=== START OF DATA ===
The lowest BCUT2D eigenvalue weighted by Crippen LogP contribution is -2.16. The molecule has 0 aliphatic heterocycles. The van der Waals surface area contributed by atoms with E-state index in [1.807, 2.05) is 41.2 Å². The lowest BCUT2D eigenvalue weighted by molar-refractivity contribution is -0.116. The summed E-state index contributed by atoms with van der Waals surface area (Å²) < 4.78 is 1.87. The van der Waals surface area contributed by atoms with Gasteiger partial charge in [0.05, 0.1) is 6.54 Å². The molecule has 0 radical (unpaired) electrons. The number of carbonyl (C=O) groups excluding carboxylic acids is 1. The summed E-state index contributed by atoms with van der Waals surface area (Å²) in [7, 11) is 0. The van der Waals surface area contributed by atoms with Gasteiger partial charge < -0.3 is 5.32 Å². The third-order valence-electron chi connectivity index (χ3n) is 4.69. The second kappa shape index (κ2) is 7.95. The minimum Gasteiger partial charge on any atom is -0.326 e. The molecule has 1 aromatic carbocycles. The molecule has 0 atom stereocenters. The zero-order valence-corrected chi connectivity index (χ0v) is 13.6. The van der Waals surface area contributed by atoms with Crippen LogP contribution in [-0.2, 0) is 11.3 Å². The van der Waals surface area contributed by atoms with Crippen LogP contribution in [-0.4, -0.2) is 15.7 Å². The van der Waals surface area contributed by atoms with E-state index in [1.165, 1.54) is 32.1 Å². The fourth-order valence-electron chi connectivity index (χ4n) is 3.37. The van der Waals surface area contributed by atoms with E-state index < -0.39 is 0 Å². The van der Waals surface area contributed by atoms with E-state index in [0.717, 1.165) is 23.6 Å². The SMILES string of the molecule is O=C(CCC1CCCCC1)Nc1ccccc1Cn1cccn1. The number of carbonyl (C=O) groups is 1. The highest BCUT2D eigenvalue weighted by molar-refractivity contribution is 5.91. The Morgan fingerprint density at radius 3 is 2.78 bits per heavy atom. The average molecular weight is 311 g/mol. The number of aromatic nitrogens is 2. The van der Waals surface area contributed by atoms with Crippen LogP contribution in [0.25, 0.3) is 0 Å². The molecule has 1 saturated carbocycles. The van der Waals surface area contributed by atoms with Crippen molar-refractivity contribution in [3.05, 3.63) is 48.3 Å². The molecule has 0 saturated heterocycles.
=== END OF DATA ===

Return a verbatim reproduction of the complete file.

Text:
The lowest BCUT2D eigenvalue weighted by Crippen LogP contribution is -2.16. The molecule has 0 aliphatic heterocycles. The van der Waals surface area contributed by atoms with E-state index in [1.807, 2.05) is 41.2 Å². The lowest BCUT2D eigenvalue weighted by molar-refractivity contribution is -0.116. The summed E-state index contributed by atoms with van der Waals surface area (Å²) < 4.78 is 1.87. The van der Waals surface area contributed by atoms with Gasteiger partial charge in [0.05, 0.1) is 6.54 Å². The molecule has 0 radical (unpaired) electrons. The number of carbonyl (C=O) groups excluding carboxylic acids is 1. The summed E-state index contributed by atoms with van der Waals surface area (Å²) in [7, 11) is 0. The van der Waals surface area contributed by atoms with Gasteiger partial charge < -0.3 is 5.32 Å². The third-order valence-electron chi connectivity index (χ3n) is 4.69. The second kappa shape index (κ2) is 7.95. The minimum Gasteiger partial charge on any atom is -0.326 e. The molecule has 1 aromatic carbocycles. The molecule has 0 atom stereocenters. The zero-order valence-corrected chi connectivity index (χ0v) is 13.6. The van der Waals surface area contributed by atoms with Crippen LogP contribution in [-0.2, 0) is 11.3 Å². The van der Waals surface area contributed by atoms with Crippen LogP contribution in [-0.4, -0.2) is 15.7 Å². The van der Waals surface area contributed by atoms with E-state index in [1.165, 1.54) is 32.1 Å². The fourth-order valence-electron chi connectivity index (χ4n) is 3.37. The van der Waals surface area contributed by atoms with E-state index < -0.39 is 0 Å². The van der Waals surface area contributed by atoms with E-state index in [0.717, 1.165) is 23.6 Å². The SMILES string of the molecule is O=C(CCC1CCCCC1)Nc1ccccc1Cn1cccn1. The number of carbonyl (C=O) groups is 1. The highest BCUT2D eigenvalue weighted by molar-refractivity contribution is 5.91. The Morgan fingerprint density at radius 3 is 2.78 bits per heavy atom. The average molecular weight is 311 g/mol. The number of aromatic nitrogens is 2. The van der Waals surface area contributed by atoms with Crippen LogP contribution in [0.25, 0.3) is 0 Å². The molecule has 1 saturated carbocycles. The van der Waals surface area contributed by atoms with Crippen molar-refractivity contribution in [3.05, 3.63) is 48.3 Å². The molecule has 0 saturated heterocycles.